Illinois Governor Pat Quinn has signed legislation designed to support the development of the technology industry in the state and create jobs. Specifically, Senate Bill 107 strengthens Illinois' position to attract technology-based businesses by boosting the state's investment in them.
"This important new law allows us to invest in the companies that invest in Illinois, creating high-paying jobs for our skilled workforce," said the governor.
Senate Bill 107 allows the state to build upon the success of its Technology Development Account (TDA I). This lets the state invest up to 1 percent of its investment portfolio in venture capital firms which invest in technology-based businesses interested in locating or expanding in Illinois. These firms include businesses computer, IT, laboratory or experimental services and products.
The new law also allows the state to invest up to 2 percent of its portfolio in venture capital firms. The state can now invest an estimated $150 million in venture capital funds, and generate an estimated $300 million of venture capital investment into Illinois companies. Companies may use the funding for R&D, marketing new products, workforce expansion, etc.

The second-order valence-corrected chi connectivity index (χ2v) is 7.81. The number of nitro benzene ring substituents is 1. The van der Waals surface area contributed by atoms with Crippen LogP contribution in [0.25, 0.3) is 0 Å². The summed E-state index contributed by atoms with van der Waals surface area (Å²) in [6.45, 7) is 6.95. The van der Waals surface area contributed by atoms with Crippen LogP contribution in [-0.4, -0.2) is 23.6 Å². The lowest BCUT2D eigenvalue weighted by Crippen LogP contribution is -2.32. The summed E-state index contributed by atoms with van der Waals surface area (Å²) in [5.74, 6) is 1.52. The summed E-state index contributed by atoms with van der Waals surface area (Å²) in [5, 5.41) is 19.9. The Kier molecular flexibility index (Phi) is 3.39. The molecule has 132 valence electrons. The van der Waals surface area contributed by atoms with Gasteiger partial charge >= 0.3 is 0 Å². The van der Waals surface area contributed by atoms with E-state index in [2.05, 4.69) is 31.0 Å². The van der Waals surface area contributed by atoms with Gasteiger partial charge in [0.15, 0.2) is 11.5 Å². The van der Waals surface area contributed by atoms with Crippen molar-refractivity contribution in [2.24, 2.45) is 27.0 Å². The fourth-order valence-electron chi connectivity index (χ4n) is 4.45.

"The highest priority in Illinois is putting people back to work," said Sen. Kotowski, the bill's co-sponsor. "Senate Bill 107 will help create a healthy business climate that ensures economic vitality and spurs job growth..I have been pushing for this legislation for the last three years because I believe these businesses can lead to a stronger Illinois economy."
The state's investments into Illinois venture capital firms under the original TDA I, starting in 2002, allowed those firms to invest $115 million in 37 Illinois companies. That in turn attracted more than $450 million in additional private investment. Companies that received TDA I investments created about 1,200 direct jobs and 2,700 indirect jobs in Illinois.
Governor Quinn also has signed legislation which supports Illinois' technology-focused entrepreneurs. House Bill 1876 enables the board of trustees at the state's public universities and community colleges to establish a technology entrepreneur center. These centers must provide students with resources allowing them to develop innovative concepts into goods or services they can market.
Both new laws go into effect immediately.